Thirty for 30: Breaking New Ground


“This was all sea here. They’ve reclaimed a lot of the land. The polytechnic was just a big pond, there was nothing here.” – Ihakara Arthur, Ngāti Toa Kaumatua

After funding had been secured by Education Minister Russell Marshall, plans for construction on a former mudflat in Porirua Harbour were put in motion in June of 1985. The six hectare mudflat had been reclaimed by using fill from Housing New Zealand developments, the Todd Motors site and the Elsdon industrial area. Ngāti Toa owned the land and had expressed to the government that it should be used for the building of a community educational institution, pointing out that this would benefit the community as a whole.

Aerial-shot-1960The tapu was lifted from the site in a dawn ceremony by Ngāti Toa kaumātua, including Wāra Katene, Patariki Te Rei, Māui Pomare, and Matua-a-iwi and Harata Solomon. The MP for Kāpiti at the time, Margaret Shields, turned the first sod, telling those in attendance that the ceremony was a momentous occasion and that the college was a hugely important development for the region.

breakinggroundThus, what has been described as one of the fastest construction programmes in New Zealand educational history got underway, though much of the work was carried out in less than ideal conditions. Whitireia builder Wally Clay was involved in the construction and said “we had to work up to our knees in mud sometimes (…) It was a total bog over there.” Fortunately, the original buildings were mostly prefabs and the construction crews were able to get them up fairly quickly despite the mud.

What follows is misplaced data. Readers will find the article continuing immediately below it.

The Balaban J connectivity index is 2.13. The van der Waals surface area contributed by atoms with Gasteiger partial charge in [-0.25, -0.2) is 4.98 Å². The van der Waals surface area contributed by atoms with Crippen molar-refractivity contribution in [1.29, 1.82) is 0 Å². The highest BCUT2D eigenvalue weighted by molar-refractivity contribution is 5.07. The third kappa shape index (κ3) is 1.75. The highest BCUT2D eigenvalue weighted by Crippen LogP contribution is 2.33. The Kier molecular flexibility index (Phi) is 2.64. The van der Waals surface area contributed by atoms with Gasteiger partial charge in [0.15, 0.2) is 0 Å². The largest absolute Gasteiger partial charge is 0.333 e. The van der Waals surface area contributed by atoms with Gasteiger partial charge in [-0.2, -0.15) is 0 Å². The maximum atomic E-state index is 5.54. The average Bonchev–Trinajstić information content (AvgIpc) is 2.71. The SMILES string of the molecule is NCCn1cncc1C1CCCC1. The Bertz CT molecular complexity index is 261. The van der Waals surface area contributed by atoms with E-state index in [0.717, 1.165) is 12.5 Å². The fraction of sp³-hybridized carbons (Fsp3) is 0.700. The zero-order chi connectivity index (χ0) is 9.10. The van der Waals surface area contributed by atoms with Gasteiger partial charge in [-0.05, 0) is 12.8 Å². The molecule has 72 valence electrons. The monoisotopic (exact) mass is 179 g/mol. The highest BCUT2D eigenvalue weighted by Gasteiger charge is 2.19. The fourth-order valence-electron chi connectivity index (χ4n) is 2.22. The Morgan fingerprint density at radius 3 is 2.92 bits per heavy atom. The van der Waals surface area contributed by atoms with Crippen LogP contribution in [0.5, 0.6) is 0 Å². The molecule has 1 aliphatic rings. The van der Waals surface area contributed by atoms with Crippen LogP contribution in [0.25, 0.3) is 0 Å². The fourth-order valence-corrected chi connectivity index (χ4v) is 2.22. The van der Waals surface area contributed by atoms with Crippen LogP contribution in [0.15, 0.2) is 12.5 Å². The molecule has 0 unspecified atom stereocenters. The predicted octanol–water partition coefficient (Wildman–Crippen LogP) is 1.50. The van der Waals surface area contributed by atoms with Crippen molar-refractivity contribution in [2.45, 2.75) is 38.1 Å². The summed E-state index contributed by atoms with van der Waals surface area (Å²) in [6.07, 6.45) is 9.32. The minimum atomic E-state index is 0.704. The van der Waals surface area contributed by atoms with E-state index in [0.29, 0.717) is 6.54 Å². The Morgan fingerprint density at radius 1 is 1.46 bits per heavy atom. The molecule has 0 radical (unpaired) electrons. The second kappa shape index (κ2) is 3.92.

building2While much remained to be done in terms of development around the site, the necessary buildings were completed in time for the first enrolments in February 1986, when Parumoana Community College officially opened its doors.

[Look out for the next ‘Thirty for 30’ instalment on the official opening of the campus in Porirua. Sign up to the blog to receive a notification as soon as it’s posted. You can also read our first instalment here: Thirty for 30: Origins]


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